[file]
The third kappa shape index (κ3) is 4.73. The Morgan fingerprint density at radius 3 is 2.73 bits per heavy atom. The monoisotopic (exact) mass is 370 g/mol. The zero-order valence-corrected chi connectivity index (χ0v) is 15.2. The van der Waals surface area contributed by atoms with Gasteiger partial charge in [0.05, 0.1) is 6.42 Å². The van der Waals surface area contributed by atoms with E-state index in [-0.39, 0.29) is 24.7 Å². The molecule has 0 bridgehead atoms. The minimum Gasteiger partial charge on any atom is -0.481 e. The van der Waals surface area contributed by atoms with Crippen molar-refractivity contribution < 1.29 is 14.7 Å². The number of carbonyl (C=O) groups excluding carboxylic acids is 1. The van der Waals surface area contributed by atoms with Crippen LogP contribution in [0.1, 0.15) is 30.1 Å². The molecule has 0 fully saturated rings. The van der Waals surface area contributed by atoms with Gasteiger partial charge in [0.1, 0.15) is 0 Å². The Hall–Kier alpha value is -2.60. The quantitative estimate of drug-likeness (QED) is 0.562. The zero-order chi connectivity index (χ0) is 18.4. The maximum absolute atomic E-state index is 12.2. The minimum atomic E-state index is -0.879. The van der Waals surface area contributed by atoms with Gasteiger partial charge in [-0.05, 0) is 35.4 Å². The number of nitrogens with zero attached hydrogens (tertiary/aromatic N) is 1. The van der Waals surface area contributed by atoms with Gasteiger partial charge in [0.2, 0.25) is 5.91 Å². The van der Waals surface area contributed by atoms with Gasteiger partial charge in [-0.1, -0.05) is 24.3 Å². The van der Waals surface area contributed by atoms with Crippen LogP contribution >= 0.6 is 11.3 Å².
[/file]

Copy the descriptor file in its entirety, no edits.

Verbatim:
The third kappa shape index (κ3) is 4.73. The Morgan fingerprint density at radius 3 is 2.73 bits per heavy atom. The monoisotopic (exact) mass is 370 g/mol. The zero-order valence-corrected chi connectivity index (χ0v) is 15.2. The van der Waals surface area contributed by atoms with Gasteiger partial charge in [0.05, 0.1) is 6.42 Å². The van der Waals surface area contributed by atoms with E-state index in [-0.39, 0.29) is 24.7 Å². The molecule has 0 bridgehead atoms. The minimum Gasteiger partial charge on any atom is -0.481 e. The van der Waals surface area contributed by atoms with Crippen molar-refractivity contribution < 1.29 is 14.7 Å². The number of carbonyl (C=O) groups excluding carboxylic acids is 1. The van der Waals surface area contributed by atoms with Crippen LogP contribution in [0.1, 0.15) is 30.1 Å². The molecule has 0 fully saturated rings. The van der Waals surface area contributed by atoms with Gasteiger partial charge in [0.1, 0.15) is 0 Å². The Hall–Kier alpha value is -2.60. The quantitative estimate of drug-likeness (QED) is 0.562. The zero-order chi connectivity index (χ0) is 18.4. The maximum absolute atomic E-state index is 12.2. The minimum atomic E-state index is -0.879. The van der Waals surface area contributed by atoms with Gasteiger partial charge in [-0.05, 0) is 35.4 Å². The number of nitrogens with zero attached hydrogens (tertiary/aromatic N) is 1. The van der Waals surface area contributed by atoms with Gasteiger partial charge in [0.2, 0.25) is 5.91 Å². The van der Waals surface area contributed by atoms with Gasteiger partial charge in [-0.1, -0.05) is 24.3 Å². The van der Waals surface area contributed by atoms with Crippen LogP contribution >= 0.6 is 11.3 Å².